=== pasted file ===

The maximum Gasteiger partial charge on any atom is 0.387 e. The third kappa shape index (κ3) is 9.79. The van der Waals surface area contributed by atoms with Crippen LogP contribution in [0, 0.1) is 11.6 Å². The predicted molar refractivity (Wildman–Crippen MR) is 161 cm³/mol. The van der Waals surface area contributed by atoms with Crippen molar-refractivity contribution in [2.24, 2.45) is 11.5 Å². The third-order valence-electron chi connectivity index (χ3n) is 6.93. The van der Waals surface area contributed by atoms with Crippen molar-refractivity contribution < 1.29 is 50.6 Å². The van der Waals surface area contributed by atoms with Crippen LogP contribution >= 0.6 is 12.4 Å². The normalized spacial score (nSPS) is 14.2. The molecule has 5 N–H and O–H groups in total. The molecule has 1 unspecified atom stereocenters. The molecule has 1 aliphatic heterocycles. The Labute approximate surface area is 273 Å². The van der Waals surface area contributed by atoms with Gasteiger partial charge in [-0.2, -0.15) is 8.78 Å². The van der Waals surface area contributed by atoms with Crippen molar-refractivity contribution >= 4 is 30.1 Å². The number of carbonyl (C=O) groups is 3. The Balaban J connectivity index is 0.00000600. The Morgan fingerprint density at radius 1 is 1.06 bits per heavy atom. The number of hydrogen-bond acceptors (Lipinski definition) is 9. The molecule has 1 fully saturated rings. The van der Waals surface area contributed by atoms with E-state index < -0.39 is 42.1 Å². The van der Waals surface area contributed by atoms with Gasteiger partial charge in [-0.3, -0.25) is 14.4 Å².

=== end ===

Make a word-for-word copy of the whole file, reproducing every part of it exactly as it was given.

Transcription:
The maximum Gasteiger partial charge on any atom is 0.387 e. The third kappa shape index (κ3) is 9.79. The van der Waals surface area contributed by atoms with Crippen LogP contribution in [0, 0.1) is 11.6 Å². The predicted molar refractivity (Wildman–Crippen MR) is 161 cm³/mol. The van der Waals surface area contributed by atoms with Crippen molar-refractivity contribution in [2.24, 2.45) is 11.5 Å². The third-order valence-electron chi connectivity index (χ3n) is 6.93. The van der Waals surface area contributed by atoms with Crippen molar-refractivity contribution < 1.29 is 50.6 Å². The van der Waals surface area contributed by atoms with Crippen LogP contribution >= 0.6 is 12.4 Å². The normalized spacial score (nSPS) is 14.2. The molecule has 5 N–H and O–H groups in total. The molecule has 1 unspecified atom stereocenters. The molecule has 1 aliphatic heterocycles. The Labute approximate surface area is 273 Å². The van der Waals surface area contributed by atoms with Gasteiger partial charge in [-0.2, -0.15) is 8.78 Å². The van der Waals surface area contributed by atoms with Crippen molar-refractivity contribution >= 4 is 30.1 Å². The number of carbonyl (C=O) groups is 3. The Balaban J connectivity index is 0.00000600. The Morgan fingerprint density at radius 1 is 1.06 bits per heavy atom. The number of hydrogen-bond acceptors (Lipinski definition) is 9. The molecule has 1 fully saturated rings. The van der Waals surface area contributed by atoms with E-state index < -0.39 is 42.1 Å². The van der Waals surface area contributed by atoms with Gasteiger partial charge in [-0.3, -0.25) is 14.4 Å².